Here’s How Current Bitcoin Capitulation Compares With Past Crashes
On-chain data shows that Bitcoin short-term holders are depositing 0.82% of their supply to exchanges. Here’s how these inflows compare with past crashes.
Bitcoin Short-Term Holder Inflows Have Been Elevated Recently
The BTC market can be divided into two broad investor groups, one of which is the “short-term holder (STHs) cohort.” The STHs are investors who have been holding onto their coins since less than 155 days ago.
Generally, the Bitcoin holders belonging to this group are the weakest hands in the market, as they may easily sell at the sight of any sharp volatility or uncertainty in the market.
The opposite cohort is called the “long-term holder (LTH) group,” and it naturally includes all participants that have been carrying their BTC in their wallets since more than 155 days ago.
These LTHs usually hold for large stretches of times, and they are the diamond hands in the sector who need to be pushed a lot before they start panic selling their coins.
Recently, the Bitcoin market has observed the emergence of FUD in the market, as a result of the US Securities and Exchange Commission (SEC) suing cryptocurrency exchanges Binance and Coinbase.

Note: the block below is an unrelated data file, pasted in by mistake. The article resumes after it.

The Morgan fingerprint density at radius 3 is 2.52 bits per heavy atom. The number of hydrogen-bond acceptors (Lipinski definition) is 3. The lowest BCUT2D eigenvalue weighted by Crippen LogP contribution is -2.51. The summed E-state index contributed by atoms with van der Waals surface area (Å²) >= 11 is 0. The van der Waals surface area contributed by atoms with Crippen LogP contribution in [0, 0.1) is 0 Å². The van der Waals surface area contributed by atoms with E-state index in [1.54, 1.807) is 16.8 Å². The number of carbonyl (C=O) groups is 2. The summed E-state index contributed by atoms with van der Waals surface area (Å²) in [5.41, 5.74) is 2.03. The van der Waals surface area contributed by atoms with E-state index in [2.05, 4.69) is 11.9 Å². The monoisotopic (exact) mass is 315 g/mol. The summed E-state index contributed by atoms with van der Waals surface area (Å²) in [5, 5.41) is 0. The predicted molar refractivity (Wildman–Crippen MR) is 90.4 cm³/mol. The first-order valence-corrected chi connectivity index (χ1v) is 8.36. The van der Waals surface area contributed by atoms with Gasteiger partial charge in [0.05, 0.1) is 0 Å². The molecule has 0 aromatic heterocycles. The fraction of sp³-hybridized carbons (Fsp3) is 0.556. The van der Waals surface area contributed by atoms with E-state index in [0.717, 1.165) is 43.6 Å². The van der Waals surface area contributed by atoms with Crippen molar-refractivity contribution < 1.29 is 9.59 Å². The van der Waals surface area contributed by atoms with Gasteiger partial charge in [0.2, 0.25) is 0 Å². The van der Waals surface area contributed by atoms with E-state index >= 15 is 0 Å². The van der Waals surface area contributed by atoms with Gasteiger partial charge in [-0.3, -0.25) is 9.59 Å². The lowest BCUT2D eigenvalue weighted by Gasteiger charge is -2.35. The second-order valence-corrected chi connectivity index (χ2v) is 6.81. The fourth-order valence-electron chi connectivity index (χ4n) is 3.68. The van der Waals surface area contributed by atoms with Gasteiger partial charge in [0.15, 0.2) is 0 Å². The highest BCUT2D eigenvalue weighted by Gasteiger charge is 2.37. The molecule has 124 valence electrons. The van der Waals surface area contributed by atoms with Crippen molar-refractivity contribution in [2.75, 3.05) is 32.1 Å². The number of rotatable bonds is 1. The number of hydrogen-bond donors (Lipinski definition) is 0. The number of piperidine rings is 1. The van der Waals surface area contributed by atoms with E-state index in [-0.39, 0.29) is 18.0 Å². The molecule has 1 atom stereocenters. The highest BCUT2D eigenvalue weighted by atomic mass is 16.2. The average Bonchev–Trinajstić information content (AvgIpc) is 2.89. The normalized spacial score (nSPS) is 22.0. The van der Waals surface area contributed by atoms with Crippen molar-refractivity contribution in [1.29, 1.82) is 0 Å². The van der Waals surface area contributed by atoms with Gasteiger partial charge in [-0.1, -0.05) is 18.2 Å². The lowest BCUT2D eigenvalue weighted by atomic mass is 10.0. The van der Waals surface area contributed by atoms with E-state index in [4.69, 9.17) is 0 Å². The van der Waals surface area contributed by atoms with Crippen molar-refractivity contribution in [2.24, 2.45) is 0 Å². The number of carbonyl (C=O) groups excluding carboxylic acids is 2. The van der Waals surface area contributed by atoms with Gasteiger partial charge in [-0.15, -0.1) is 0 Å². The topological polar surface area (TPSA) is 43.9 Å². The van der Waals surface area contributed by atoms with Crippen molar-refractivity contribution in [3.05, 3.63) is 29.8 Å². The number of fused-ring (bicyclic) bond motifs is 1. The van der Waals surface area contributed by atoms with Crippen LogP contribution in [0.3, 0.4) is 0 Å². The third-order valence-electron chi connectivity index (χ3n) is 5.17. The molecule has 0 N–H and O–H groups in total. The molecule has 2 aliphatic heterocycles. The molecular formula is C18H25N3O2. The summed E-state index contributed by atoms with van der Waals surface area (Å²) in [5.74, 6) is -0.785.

The market has acted volatile in both directions, but overall the price of the asset has gone down since the volatility has arrived. Obviously, in times like these, the STHs would be the first ones to break.
In a new tweet, the on-chain analytics firm Glassnode has looked at the exchange inflow data of the STHs, to see how they are coping with the current situation.
The below chart shows the trend in the Bitcoin exchange inflow for these investors over the past year:
As you can see in the above graph, the Bitcoin exchange inflow for the STHs has been climbing recently and has now hit relatively high levels. The “exchange inflow” here refers to a metric that tracks the amount of the asset that these investors have been depositing into the wallets of centralized exchanges.
One of the main reasons why investors transfer their coins to these platforms is for selling-related purposes, so the exchange inflow data for these holders can provide us with hints about their current selling behavior.
In the context of the current discussion, a modified version of the exchange inflow is being used; one that measures the inflows in terms of the percentage of the total STH Bitcoin supply.
The STH exchange inflow has hit a value of 0.82% recently, meaning that these investors have recently been sending around 0.82% of their supply to these platforms.
This is certainly not a small value, but when compared to other panic selling events in the past year, namely the LUNA collapse, the FTX crash, and the relief rally in March 2023 (all marked with red on the chart), the current inflows are still quite low.
This would mean that the latest uncertainty in the Bitcoin market hasn’t yet been enough to push the STHs into capitulating at levels similar to historical capitulation events.
At the time of writing, Bitcoin is trading around $26,600, down 2% in the last week.